Age of Ultron #2
The sophomore issue of “Age of Ultron” maintains the same set of strengths as the freshmen issue. Brian Hitch’s art is cinematic and chock-full of vivid details. The overwhelming tone of despair is well rendered by the storytelling, especially in the behavior of familiar characters. These two elements, in combination, establish a vivid alternate future to the Marvel Universe beloved by fans and one rife with potential. Unfortunately, that was already accomplished in the first issue, making this issue out to be mostly filler.
Although the first half occurs in San Francisco, the situation is very similar to that of New York City. There is much less shock value in seeing another dilapidated husk of a city, although the reveal of the Black Widow’s face was still very effective. It may be important to setup various sub-groups of survivors in order for a big payoff, but that’s not an excuse to stall the story. Nothing truly important, either to character or plot, was handled in this issue. It appears that Bendis is done setting things up on the last page, but he’s already 20% into the series.
The last page felt like the biggest missed opportunity in this book. It’s hard to discuss this without a minor spoiler, so here’s your warning. *SPOILERS* On the last page Captain America stands up. If that sounds anti-climactic, that’s because it is. The reveal of Cap left huddled in a corner was a great ending to the debut issue. Knowing the kind of indefatigable person Cap is, it set a clear tone for the series. Then he stands up and states he has a plan at the end of this issue. It could have been a triumphant moment, one of resolve and affirmation in the character of Steve Rogers, but it wasn’t. That’s because there was no reason to care. Bendis didn’t tell us why Cap was in the corner, what exactly he’d gone through, or why he stood up, what he had to deal with to be the hero he is. Standing up is not something I care about, standing up because you have overcome great hardship is. It’s a huge missed opportunity and plays out as lazy writing. The two panels of Captain America both slumped and arisen are impressive, but there’s no story to connect them, so they fall flat. (“This is important, because… I don’t know, Ultron sucks, okay? Let’s get a burger.” – Brian Michael Bendis)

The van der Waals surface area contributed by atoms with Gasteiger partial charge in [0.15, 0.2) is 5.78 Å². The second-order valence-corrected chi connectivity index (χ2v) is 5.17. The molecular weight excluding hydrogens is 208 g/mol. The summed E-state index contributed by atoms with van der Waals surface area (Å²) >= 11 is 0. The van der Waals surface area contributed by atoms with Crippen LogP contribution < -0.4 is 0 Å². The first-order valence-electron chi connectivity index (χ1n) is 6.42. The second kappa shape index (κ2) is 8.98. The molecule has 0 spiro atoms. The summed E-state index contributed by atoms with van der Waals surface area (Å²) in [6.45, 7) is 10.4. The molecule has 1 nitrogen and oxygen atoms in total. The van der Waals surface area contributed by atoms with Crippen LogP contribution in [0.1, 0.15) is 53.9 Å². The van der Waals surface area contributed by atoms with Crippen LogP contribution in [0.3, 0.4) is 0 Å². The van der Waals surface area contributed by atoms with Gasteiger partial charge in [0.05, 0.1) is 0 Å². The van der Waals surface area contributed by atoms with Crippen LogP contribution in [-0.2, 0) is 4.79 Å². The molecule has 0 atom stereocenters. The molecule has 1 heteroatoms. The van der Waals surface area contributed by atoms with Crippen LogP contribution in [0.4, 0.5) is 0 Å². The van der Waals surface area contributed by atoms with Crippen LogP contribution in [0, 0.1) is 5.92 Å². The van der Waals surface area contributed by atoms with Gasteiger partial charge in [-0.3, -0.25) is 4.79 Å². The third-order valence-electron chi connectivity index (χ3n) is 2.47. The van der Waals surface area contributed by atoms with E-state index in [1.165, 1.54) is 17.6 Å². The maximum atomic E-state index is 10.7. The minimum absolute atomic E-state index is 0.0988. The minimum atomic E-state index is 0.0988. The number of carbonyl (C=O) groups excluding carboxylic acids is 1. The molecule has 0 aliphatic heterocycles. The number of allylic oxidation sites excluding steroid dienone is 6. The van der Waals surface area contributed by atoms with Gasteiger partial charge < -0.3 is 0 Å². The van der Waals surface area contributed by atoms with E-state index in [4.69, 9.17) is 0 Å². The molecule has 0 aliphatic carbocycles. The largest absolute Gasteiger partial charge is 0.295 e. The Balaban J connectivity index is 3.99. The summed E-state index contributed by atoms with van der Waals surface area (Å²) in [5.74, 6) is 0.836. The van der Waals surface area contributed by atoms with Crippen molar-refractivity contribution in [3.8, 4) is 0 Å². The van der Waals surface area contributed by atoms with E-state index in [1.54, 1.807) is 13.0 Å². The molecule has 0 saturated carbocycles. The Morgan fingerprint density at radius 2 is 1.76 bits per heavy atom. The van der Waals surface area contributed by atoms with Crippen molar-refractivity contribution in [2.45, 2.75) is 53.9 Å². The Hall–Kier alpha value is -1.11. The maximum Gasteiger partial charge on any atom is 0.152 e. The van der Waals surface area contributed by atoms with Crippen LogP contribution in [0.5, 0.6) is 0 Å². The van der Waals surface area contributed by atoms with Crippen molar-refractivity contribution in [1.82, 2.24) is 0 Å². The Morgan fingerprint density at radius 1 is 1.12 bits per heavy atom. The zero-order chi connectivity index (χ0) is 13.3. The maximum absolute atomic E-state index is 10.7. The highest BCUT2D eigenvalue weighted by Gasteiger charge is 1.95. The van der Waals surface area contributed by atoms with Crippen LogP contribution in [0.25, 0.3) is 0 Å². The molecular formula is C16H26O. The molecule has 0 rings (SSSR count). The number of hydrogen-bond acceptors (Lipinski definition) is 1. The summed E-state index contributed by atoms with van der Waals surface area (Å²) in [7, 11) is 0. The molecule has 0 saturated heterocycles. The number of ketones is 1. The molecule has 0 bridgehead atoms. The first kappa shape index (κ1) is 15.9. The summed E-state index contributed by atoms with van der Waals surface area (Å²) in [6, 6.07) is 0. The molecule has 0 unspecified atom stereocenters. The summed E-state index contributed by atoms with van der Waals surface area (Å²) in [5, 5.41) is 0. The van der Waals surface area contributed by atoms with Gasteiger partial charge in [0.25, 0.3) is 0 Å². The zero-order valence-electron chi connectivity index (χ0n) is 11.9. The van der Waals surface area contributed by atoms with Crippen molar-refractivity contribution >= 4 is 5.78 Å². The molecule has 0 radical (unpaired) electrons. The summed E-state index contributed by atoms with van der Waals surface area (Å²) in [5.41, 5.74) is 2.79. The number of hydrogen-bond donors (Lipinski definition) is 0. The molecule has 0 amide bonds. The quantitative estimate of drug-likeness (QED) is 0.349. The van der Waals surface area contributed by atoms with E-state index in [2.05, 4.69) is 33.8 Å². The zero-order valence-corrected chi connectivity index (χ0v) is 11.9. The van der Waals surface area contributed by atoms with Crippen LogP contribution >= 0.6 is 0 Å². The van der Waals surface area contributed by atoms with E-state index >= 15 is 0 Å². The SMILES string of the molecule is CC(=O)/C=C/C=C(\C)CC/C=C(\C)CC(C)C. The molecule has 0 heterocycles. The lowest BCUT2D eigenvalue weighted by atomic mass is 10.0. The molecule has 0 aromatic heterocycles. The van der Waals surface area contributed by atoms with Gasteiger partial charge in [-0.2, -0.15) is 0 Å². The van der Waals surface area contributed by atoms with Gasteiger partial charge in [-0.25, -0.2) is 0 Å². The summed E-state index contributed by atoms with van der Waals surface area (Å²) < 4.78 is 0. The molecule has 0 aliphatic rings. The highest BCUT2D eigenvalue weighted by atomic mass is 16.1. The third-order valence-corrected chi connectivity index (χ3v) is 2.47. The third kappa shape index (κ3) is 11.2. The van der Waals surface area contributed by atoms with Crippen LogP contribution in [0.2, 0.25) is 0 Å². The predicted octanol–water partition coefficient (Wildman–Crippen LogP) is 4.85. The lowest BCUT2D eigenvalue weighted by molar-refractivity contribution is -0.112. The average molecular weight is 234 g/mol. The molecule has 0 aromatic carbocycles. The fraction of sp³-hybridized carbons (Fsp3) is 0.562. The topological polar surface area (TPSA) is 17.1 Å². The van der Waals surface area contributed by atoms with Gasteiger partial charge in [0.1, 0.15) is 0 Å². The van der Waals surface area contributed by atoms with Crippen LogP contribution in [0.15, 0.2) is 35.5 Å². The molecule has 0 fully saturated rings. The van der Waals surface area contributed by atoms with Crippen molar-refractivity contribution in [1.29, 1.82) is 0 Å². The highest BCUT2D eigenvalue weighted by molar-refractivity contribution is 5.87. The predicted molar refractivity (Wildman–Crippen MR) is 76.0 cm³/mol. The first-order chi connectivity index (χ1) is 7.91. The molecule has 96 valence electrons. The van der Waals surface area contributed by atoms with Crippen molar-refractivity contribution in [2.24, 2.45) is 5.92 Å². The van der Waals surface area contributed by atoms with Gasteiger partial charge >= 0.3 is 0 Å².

“Age of Ultron” is still a gorgeous book and has a lot of story left to tell. This issue merely represents an early stumble and one which could easily be recovered from. I still have a lot of hope for this book and will be picking up issue three.
This one required a second reading before I could decide whether it was Snyder’s worst issue of Batman (still high praise) or one of his best. Despite some flaws early on in the issue, it’s probably the best single issue by Scott Snyder yet, because the ending is so damn perfect.
The opening of the story is fairly weak. Although there are many people on both sides of the fence, I love Harper Row. I loved her from the moment she shaved her head as a sign of solidarity with her younger brother. She’s both a strong and nuanced woman, making her one of the best female characters in superhero comics, after only featuring in a couple of issues. But the background information hashed out about her family at the beginning falls flat, it’s nothing but exposition. The single page conversation between her and her brother is far better than any of the opening sequence. The weak opening is more than made up for by the final page though.
The split artists was also a little bit jarring. Andy Kubert’s work is very aggressive and comic in its impact, a break from the art typically on display for the series, but fitting for the ultra-violent fight sequences. The switch to Alex Maleev is sudden, but a good decision considering the final tone of the story. It ends on an incredibly personal note, one with which most readers will find some personal connection. So enough about the problems…